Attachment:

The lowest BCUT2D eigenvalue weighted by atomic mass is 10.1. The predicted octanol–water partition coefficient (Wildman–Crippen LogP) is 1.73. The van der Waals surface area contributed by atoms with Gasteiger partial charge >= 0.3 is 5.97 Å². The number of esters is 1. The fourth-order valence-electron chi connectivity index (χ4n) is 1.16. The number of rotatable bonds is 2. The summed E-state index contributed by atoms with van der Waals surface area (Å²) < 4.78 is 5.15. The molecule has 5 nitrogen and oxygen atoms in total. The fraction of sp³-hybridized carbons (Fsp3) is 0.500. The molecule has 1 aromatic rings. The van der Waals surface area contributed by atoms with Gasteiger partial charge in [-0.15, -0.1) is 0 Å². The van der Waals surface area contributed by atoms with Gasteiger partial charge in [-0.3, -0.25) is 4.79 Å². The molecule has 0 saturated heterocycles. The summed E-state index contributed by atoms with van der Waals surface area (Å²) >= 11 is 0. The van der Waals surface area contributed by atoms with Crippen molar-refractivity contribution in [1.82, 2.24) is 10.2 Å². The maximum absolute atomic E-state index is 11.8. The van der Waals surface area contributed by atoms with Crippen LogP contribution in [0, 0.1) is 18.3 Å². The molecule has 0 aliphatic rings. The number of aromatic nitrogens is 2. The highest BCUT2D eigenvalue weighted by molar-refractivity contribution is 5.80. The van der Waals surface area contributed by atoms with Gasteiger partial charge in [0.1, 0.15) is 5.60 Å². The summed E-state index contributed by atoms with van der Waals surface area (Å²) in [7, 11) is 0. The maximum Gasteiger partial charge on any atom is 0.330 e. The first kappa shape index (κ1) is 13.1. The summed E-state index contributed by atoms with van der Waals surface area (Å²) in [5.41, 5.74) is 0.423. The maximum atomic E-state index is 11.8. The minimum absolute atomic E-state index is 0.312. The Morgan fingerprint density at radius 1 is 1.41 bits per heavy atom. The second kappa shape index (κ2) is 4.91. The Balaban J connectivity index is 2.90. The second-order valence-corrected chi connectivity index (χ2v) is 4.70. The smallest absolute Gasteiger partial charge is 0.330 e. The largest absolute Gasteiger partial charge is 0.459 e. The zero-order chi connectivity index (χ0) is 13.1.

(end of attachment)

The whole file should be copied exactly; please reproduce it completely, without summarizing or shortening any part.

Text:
The lowest BCUT2D eigenvalue weighted by atomic mass is 10.1. The predicted octanol–water partition coefficient (Wildman–Crippen LogP) is 1.73. The van der Waals surface area contributed by atoms with Gasteiger partial charge >= 0.3 is 5.97 Å². The number of esters is 1. The fourth-order valence-electron chi connectivity index (χ4n) is 1.16. The number of rotatable bonds is 2. The summed E-state index contributed by atoms with van der Waals surface area (Å²) < 4.78 is 5.15. The molecule has 5 nitrogen and oxygen atoms in total. The fraction of sp³-hybridized carbons (Fsp3) is 0.500. The molecule has 1 aromatic rings. The van der Waals surface area contributed by atoms with Gasteiger partial charge in [-0.15, -0.1) is 0 Å². The van der Waals surface area contributed by atoms with Gasteiger partial charge in [-0.3, -0.25) is 4.79 Å². The molecule has 0 saturated heterocycles. The summed E-state index contributed by atoms with van der Waals surface area (Å²) >= 11 is 0. The van der Waals surface area contributed by atoms with Crippen molar-refractivity contribution in [1.82, 2.24) is 10.2 Å². The maximum absolute atomic E-state index is 11.8. The van der Waals surface area contributed by atoms with Crippen LogP contribution in [0, 0.1) is 18.3 Å². The molecule has 0 aliphatic rings. The number of aromatic nitrogens is 2. The highest BCUT2D eigenvalue weighted by molar-refractivity contribution is 5.80. The van der Waals surface area contributed by atoms with Gasteiger partial charge in [0.1, 0.15) is 5.60 Å². The summed E-state index contributed by atoms with van der Waals surface area (Å²) in [7, 11) is 0. The maximum Gasteiger partial charge on any atom is 0.330 e. The first kappa shape index (κ1) is 13.1. The summed E-state index contributed by atoms with van der Waals surface area (Å²) in [5.41, 5.74) is 0.423. The maximum atomic E-state index is 11.8. The minimum absolute atomic E-state index is 0.312. The Morgan fingerprint density at radius 1 is 1.41 bits per heavy atom. The second kappa shape index (κ2) is 4.91. The Balaban J connectivity index is 2.90. The second-order valence-corrected chi connectivity index (χ2v) is 4.70. The smallest absolute Gasteiger partial charge is 0.330 e. The largest absolute Gasteiger partial charge is 0.459 e. The zero-order chi connectivity index (χ0) is 13.1.